Vertebral Disc Pain

Common ICD-9 codes: 722.0, 722.11, 722.10, 724.2, 724.3, 724.4, ect

Disc Anatomy

intervetebraldisc

The disc itself is comprised of a central nucleus pulposus surrounded peripherally by the annulus fibrosis. The principal functions of the disc are to allow movement between vertebral bodies and to transmit loads from one vertebral body to the next. When axial loads are transmitted to the spine, the annulus and nucleus display a complex intertwined role allowing for pressure dispersal. The intervertebral disc is the largest avascular structure in the body and it is dependent on diffusion across the endplate for nutrition and waste removal. Mechanical activity has a great deal to do with the exchange of water and oxygen concentration in the disc. The pumping action maintains the nutrition and biomechanical function of the intervertebral disc. Unchanged posture, as a result of constant pressure such as standing, sitting, or lying, leads to an interruption of pressure-dependent transfer of liquid, which doesn’t allow functionality. It can be said the human intervertebral disc lives because of mechanical movement.

The recurrent sinuvertebral nerve, innervates the area around the disc space. This nerve exits from the dorsal root ganglion and enters the foramen, where it then divides into a major ascending and lesser descending branch. In human studies, the outer annular regions are innervated, but the inner regions and nucleus pulposus are not innervated[1]. In addition studies have demonstrated that the ALL also receives afferent innervation from branches that originate in the dorsal root ganglion. The PLL is richly innervated by nociceptive fibers from the major ascending branch of the sinuvertebral nerve. These nerves also innervate the adjacent outer layers of the anulus fibrosis[1,2].

  • 1. Palmgren T, Gronblad M, Virri J, et al: An immunohistochemical study of nerve structures in the anulus fibrosus of human normal lumbar intervertebral discs. Spine 24:2075-2079, 1999
  • 2. Coppes MH, Marani E, Thomeer RT, et al: Innervation of "painful" lumbar discs. Spine 22:2342-2350, 1997
  • Neurophysiology of Disc Pain

    The actual discogenic pain that a patient feels may result from a combination of two things: (1) biochemicals called cytokines, which are spawned from the disc itself (especially the nucleus pulposus) because of the passageway created by the annular tear, come in contact with the nociceptive (pain producing) nerve endings in the outer annulus and initiate a painful inflammatory process; and (2) biomechanical changes which have resulted secondary to the new passageway communicating the nucleus with the outer annulus (i.e., the annular tear) which causes a loss of hydraulic pressure within the nucleus and redistributes loadbearing from the center of the nucleus on to the posterior annulus (which is exactly where we don't want the axial load to be, because this is where all the pain fiber is). Now, mechanical compression of the already inflamed sinuvertebral nerves may cause severe discogenic pain. In other words, the pain is because the sinuvertebral nerves within the posterior annulus have become "activated" with inflammation (which may cause pain in and of itself) and compressed by the weight of the body because the biomechanics of the disc have been changed by the annular tear from the center of the disc to the posterior periphery.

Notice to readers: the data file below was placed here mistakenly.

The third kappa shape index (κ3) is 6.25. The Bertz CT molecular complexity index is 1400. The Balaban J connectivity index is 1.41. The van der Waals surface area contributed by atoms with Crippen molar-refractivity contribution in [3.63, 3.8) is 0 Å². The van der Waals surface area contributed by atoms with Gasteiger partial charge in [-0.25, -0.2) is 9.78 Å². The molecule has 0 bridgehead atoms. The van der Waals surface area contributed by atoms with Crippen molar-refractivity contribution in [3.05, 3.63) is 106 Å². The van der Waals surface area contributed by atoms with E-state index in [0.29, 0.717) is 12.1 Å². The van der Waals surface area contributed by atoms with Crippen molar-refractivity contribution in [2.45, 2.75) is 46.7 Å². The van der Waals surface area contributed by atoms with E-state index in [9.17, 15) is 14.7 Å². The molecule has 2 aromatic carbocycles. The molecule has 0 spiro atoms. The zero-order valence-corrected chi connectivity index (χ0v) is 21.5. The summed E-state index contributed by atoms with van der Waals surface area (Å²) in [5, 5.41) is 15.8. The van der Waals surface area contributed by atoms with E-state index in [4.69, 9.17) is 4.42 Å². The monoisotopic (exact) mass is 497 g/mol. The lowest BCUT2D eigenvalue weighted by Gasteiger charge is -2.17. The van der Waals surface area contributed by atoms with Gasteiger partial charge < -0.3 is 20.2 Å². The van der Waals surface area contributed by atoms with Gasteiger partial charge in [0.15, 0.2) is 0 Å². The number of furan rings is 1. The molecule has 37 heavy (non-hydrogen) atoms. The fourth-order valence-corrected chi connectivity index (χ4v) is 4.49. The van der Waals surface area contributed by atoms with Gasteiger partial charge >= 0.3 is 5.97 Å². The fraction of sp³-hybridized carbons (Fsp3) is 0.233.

Treatment options

    -Short Term Goals-

  • Nsaids and ice- to control pain and reduce inflammation
  • Manual traction/distraction- Creating negative pressure allows more room for nerve root.
  • Joint manipulation- see below
  • Massage/soft tissue work- Decreases muscle spasm and increases local cirrculation to surrounding soft tissue.

    -Long Term Goals-

  • Trunk/Core stabilty- Sterngthening trunk stabilizers when pain has been reduced and range of motion has been improved.
  • Activity modifaction- Patients that return to the same habitual motor patterns are more likey to exberience excerbations and pain. Posture and avoidance are a necessary part of treatment.

    How does joint manipulation reduce chronic back pain arising from the intervertebral disc?

    Spinal manipulation primarily mechanically affects the facet articulations increasing joint proprioception. Such facet motion would necessarily cause motion in the intervertebral disc. This would improve fluid mechanics of the disc(imbibition), disperse the accumulation of inflammatory exudates, and initiate a neurological sequence of events that would decrease nociception.

    Absolute Contraindications to Spinal Manipulative Therapy

  • Active inflammatory arthropathy
  • Tumor/metastasis
  • Acute fracture/dislocation
  • Cauda equina syndrome
  • Referral

    It is often times necessary to be more aggresive with discogenic pain. I believe that an integrative co-management with the referring physician is important to meet the goals and pain needs of the patient.

    We will take great care when treating your patient. There are a variety of technical procedures for adjusting the lumbar spine, of which, we choose the best technique that fits the case presentation. If any lumbar pain patients do not respond to the first few treatments, I will let you know. Six to eight treatments in the first two weeks would not be unusual. Disc problems can be a long chronic problem, we believe manipulation is one important supplement in pain management solution for your patient.

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